RALEIGH, N.C. — The Latest on North Carolina Democratic Gov. Roy Cooper announcing he will veto the state budget approved by the Republican-controlled General Assembly (all times local):
Don’t expect any compromise reached between Democratic Gov. Roy Cooper and Republican legislators that alters some major provisions in the state budget now that Cooper says he’ll veto it.
Cooper said Monday he would consider signing the two-year budget in another form if GOP lawmakers delete a corporate income tax cut and limit the personal income tax cut to those making less than $150,000. His proposed education changes would include improving new and veteran teacher pay and phasing out what critics label private-school “vouchers.”
Those changes would block major multi-year GOP policy initiatives.
House Speaker Tim Moore and Senate leader Phil Berger said in a news release their chambers will quickly override the budget veto. They say Cooper will be held accountable for failing to accept a budget that includes many ideas he promoted.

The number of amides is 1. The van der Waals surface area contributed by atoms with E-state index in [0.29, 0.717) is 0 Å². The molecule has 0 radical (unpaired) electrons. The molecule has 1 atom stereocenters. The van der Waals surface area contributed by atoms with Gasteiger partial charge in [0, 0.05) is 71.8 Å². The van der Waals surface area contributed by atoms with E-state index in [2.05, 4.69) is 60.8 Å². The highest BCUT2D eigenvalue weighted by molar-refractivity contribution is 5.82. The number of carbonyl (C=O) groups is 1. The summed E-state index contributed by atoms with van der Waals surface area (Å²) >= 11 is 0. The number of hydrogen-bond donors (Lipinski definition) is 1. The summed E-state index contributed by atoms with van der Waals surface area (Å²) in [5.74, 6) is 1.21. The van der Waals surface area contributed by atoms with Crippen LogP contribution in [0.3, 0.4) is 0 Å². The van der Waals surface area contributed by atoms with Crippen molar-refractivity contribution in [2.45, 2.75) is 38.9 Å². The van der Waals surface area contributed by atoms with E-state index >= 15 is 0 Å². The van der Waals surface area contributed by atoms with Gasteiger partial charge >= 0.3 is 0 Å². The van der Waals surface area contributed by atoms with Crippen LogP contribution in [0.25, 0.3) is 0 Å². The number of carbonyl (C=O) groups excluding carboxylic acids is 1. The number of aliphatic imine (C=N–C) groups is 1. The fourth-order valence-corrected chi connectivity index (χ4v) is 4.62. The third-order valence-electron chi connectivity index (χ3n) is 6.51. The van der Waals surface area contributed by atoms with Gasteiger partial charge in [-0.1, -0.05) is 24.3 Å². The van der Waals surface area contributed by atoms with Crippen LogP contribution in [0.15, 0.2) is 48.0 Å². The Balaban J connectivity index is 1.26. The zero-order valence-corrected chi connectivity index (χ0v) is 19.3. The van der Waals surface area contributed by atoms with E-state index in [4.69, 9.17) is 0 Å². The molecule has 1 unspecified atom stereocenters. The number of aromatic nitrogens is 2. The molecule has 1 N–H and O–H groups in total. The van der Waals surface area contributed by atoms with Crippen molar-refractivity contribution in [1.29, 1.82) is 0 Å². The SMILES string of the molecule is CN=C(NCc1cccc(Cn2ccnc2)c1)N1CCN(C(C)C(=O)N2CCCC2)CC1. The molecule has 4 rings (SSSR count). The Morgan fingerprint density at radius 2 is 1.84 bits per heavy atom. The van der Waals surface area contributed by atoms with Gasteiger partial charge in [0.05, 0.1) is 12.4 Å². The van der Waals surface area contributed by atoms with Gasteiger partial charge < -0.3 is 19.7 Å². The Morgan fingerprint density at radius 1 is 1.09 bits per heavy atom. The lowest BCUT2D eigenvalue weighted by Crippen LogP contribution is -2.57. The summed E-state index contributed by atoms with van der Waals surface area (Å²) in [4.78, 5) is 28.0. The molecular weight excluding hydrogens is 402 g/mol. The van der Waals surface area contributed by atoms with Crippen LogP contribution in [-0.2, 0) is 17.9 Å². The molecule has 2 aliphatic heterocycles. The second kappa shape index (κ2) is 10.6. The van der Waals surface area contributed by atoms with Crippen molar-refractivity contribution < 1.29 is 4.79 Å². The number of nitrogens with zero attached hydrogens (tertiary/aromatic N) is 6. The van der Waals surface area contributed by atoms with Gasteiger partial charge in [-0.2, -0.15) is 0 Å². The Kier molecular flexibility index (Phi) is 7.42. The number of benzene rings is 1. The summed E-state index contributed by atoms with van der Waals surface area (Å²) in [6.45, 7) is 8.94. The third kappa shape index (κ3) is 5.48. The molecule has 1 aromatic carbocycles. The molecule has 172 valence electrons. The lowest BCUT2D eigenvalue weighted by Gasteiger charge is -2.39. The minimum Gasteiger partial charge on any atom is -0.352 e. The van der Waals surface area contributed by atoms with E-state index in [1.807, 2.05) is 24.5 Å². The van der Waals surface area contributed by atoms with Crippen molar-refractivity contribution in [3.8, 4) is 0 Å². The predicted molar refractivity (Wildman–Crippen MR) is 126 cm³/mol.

North Carolina Democratic Gov. Roy Cooper says he will veto the state budget put on his desk by Republican lawmakers.
Cooper made the announcement Monday, four days after the GOP-controlled legislature gave final approval to its two-year spending plan. Republicans are likely to override the veto because of substantial House and Senate majorities.
A budget veto has been anticipated. Cooper says the plan doesn’t spend enough on education when the state is in good economic times and growing.
Republicans say they gave Cooper items he wanted including several hundred million dollars for Hurricane Matthew relief, government building repairs and reserves for the next recession or disaster.
It’s the second time a North Carolina governor has vetoed a budget. The Republican-dominated Legislature overrode Democratic Gov. Beverly Perdue’s veto in 2011.